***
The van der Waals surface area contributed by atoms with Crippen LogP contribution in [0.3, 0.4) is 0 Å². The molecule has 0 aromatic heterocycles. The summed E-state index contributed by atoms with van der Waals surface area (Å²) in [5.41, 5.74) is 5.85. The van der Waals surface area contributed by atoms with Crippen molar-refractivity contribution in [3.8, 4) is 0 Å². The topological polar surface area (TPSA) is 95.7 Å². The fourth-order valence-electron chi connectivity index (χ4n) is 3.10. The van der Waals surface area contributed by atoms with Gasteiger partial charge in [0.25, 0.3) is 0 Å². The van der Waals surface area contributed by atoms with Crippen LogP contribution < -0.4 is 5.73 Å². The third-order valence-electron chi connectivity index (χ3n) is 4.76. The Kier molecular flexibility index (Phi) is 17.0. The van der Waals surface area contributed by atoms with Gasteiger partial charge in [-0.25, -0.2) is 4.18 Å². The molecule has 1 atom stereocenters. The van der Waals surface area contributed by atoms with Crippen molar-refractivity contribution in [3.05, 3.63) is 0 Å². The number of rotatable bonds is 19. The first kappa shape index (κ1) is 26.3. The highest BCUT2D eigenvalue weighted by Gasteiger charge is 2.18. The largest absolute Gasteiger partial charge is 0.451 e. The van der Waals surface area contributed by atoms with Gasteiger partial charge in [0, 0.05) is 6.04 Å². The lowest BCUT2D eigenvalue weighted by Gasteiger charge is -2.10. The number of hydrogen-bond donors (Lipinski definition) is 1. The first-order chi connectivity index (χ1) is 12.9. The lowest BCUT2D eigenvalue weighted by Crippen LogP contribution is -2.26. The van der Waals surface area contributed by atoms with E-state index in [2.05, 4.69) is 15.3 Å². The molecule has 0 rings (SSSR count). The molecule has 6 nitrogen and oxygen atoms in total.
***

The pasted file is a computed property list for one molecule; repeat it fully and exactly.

The van der Waals surface area contributed by atoms with Crippen LogP contribution in [0.3, 0.4) is 0 Å². The molecule has 0 aromatic heterocycles. The summed E-state index contributed by atoms with van der Waals surface area (Å²) in [5.41, 5.74) is 5.85. The van der Waals surface area contributed by atoms with Crippen molar-refractivity contribution in [3.8, 4) is 0 Å². The topological polar surface area (TPSA) is 95.7 Å². The fourth-order valence-electron chi connectivity index (χ4n) is 3.10. The van der Waals surface area contributed by atoms with Gasteiger partial charge in [0.25, 0.3) is 0 Å². The van der Waals surface area contributed by atoms with Crippen LogP contribution < -0.4 is 5.73 Å². The third-order valence-electron chi connectivity index (χ3n) is 4.76. The Kier molecular flexibility index (Phi) is 17.0. The van der Waals surface area contributed by atoms with Gasteiger partial charge in [-0.25, -0.2) is 4.18 Å². The molecule has 1 atom stereocenters. The van der Waals surface area contributed by atoms with Crippen molar-refractivity contribution in [3.05, 3.63) is 0 Å². The number of rotatable bonds is 19. The first kappa shape index (κ1) is 26.3. The highest BCUT2D eigenvalue weighted by Gasteiger charge is 2.18. The largest absolute Gasteiger partial charge is 0.451 e. The van der Waals surface area contributed by atoms with Gasteiger partial charge in [0, 0.05) is 6.04 Å². The lowest BCUT2D eigenvalue weighted by Gasteiger charge is -2.10. The number of hydrogen-bond donors (Lipinski definition) is 1. The first-order chi connectivity index (χ1) is 12.9. The lowest BCUT2D eigenvalue weighted by Crippen LogP contribution is -2.26. The van der Waals surface area contributed by atoms with E-state index in [2.05, 4.69) is 15.3 Å². The molecule has 0 rings (SSSR count). The molecule has 6 nitrogen and oxygen atoms in total.